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The healthcare industry is booming. In the last 40 years, it has undergone tremendous growth. While it used to be only 8% of our GDP, it is over 18% of the nation’s GDP today – larger than the entire economies of every other country except China, Japan, and Germany, according to the Kellogg School of Management.

The number of Americans ages 65 and older will increase from 58 million in 2023 to 82 million by 2050 (a 47% increase), and the 65-and-older age group is projected to rise from 17% to 23%. They need healthcare.

The population in whole continues to grow. As of January 17, 2024, it was 340,990,003, an increase of 1.6 million people from last year. They need healthcare.

This does not include all the illegal aliens who have been pouring over the border in the last three years – estimated to be around 13 million. They need healthcare.

And shockingly, the Pew Research Center predicts the population of the United States is expected to reach 423 million by 2050.  That’s an 82% growth from 2005 to 2050 – mostly due to new immigrants and their descendants. They’re going to need healthcare.

Adding to all of this, the chances of another COVID pandemic is very likely. Having faced no meaningful repercussions over COVID-19, China is developing another coronavirus variant called GX_P2V or “Disease X” that will be even more lethal than the original pathogen. If this reaches our shore, you bet we’re going to need healthcare.

Shortage Of Doctors and Nurses

Problem is, there is a dire shortage of healthcare workers — physicians, surgeons, nurses, assistants, technicians, therapists, and more – right now.

“The physician shortage that we have long feared is here. It’s an urgent crisis hitting every corner of this country—urban, rural—with the most direct impact hitting families with high needs and limited means,” says Dr. Jesse Ehrenfeld, president of the American Medical Association. “Imagine walking into an emergency room in a moment of crisis and finding no one there to take care of you. That’s what we are up against.”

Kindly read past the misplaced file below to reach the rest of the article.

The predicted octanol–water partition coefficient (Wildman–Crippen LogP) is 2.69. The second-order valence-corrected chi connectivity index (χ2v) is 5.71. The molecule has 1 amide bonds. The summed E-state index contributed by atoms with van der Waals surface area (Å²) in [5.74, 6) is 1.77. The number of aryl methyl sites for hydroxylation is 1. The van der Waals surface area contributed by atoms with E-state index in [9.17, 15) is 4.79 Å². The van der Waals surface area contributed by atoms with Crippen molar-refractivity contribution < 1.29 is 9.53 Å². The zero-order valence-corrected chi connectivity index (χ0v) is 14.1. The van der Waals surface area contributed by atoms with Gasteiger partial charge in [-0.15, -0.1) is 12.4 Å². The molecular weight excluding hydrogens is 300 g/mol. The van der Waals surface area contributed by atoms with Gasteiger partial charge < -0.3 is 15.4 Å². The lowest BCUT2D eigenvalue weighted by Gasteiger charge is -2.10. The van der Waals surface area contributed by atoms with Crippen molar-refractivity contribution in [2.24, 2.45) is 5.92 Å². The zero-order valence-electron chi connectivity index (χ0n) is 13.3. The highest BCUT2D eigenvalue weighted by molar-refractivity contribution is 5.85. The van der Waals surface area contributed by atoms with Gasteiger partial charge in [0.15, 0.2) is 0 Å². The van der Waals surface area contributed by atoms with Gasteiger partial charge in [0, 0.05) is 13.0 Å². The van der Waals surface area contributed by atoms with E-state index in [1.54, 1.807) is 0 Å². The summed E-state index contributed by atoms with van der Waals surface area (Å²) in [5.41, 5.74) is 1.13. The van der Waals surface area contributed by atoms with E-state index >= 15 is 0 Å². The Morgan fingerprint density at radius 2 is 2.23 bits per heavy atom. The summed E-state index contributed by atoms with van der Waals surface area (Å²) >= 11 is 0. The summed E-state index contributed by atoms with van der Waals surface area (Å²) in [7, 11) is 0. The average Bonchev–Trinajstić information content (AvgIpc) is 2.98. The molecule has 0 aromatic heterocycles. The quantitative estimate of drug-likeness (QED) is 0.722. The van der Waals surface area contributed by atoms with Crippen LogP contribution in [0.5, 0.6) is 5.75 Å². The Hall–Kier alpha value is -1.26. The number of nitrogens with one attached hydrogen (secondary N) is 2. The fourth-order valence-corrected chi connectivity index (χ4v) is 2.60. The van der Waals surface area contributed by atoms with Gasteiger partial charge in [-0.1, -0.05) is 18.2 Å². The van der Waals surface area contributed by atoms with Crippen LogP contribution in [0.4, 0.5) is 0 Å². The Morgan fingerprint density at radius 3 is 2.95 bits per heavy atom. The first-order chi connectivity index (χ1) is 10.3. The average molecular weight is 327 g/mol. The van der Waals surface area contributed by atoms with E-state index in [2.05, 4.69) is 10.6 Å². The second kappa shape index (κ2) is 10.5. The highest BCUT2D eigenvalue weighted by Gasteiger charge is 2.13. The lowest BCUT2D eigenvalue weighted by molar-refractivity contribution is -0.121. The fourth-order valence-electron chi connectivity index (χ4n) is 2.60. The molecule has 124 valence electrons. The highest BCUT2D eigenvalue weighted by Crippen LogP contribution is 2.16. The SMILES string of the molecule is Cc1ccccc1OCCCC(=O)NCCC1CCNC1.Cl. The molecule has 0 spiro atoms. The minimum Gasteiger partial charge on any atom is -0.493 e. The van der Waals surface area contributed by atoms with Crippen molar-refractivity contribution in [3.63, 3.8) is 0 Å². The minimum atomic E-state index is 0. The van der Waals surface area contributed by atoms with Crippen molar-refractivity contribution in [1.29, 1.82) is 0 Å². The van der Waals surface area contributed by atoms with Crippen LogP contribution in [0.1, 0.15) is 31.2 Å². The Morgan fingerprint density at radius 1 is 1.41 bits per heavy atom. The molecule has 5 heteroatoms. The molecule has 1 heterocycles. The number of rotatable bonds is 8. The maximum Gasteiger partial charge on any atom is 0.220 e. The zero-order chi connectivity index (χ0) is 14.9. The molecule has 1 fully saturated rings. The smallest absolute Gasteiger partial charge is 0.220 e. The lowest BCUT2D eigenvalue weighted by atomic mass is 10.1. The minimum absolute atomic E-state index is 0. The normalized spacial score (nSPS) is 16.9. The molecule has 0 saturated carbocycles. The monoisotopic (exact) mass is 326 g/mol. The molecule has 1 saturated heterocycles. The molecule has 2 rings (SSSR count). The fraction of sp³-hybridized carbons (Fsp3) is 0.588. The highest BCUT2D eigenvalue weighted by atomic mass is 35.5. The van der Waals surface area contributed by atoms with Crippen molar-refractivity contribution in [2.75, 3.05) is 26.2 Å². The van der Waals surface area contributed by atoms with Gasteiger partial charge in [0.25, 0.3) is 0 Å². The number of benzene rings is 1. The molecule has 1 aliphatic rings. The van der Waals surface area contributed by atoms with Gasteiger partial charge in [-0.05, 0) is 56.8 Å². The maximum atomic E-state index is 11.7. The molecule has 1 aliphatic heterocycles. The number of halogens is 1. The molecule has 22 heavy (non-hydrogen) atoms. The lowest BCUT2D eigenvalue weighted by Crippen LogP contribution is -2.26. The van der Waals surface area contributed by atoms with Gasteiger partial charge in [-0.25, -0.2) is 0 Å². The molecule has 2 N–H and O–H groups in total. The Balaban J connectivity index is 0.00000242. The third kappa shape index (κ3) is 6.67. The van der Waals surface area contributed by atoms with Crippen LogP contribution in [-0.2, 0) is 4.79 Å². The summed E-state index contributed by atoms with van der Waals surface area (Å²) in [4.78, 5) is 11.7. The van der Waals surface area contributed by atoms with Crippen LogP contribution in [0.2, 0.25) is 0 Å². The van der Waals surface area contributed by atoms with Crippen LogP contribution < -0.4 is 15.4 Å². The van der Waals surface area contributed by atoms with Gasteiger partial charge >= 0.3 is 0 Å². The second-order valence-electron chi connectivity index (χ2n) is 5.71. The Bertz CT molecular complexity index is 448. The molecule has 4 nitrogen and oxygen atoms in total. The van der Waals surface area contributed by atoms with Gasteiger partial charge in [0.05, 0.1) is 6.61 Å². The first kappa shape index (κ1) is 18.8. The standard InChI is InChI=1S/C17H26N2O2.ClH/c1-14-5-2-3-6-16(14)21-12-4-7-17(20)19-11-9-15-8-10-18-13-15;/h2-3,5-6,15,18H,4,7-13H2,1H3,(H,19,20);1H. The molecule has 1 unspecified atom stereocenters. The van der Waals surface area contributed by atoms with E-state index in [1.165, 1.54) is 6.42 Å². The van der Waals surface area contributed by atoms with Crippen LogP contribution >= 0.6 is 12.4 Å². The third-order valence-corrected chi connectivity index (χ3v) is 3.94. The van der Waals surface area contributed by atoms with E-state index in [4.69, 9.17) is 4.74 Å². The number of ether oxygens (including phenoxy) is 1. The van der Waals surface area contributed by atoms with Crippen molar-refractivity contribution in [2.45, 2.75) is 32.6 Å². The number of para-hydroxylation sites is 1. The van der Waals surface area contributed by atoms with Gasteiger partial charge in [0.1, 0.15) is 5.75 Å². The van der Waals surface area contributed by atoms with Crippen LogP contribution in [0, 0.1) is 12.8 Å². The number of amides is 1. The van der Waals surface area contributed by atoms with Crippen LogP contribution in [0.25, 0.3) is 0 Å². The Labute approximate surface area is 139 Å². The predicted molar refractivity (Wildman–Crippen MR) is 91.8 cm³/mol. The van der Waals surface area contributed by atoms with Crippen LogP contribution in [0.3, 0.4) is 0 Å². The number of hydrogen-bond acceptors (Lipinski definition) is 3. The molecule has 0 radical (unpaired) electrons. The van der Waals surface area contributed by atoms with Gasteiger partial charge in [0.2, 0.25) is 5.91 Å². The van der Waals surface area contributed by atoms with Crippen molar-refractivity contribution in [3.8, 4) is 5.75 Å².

Enter AI

AI is already being used in healthcare today for data analysis, disease diagnosis and treatment, and more. AI technology will be used to enhance processes and workflows and assist with massive files of patient data that exist in healthcare organizations. Plus, AI has the potential to substantially improve a patient’s welfare and reduce costs and administrative burdens.

Will AI Replace Doctors?

The year is 2040. You walk into an urgent care clinic sick as a dog, and a chatbot asks you to describe your symptoms. The computer takes down your information, retrieves details from your past electronic health records, and recommends diagnostic tests for a human technician to perform. After getting the test results, an AI system prescribes a medication to treat your condition.

This futuristic scenario, brought to you by Theator, is an example of how AI might become part of healthcare. AI programs are already being developed to read medical scans and tissue samples to determine if a patient has a disease. Future software could analyze patterns across thousands of health records to pinpoint the most effective treatment for a particular patient—for instance, which cancer therapy might work best given their genetic makeup.

AI won’t replace the human touch – once a foundation of healthcare. But with all the evidence we just presented- population growth, shortage of healthcare workers, new plagues, and pandemics, you may have to settle for an AI robot to give you that “human touch” instead of a real person.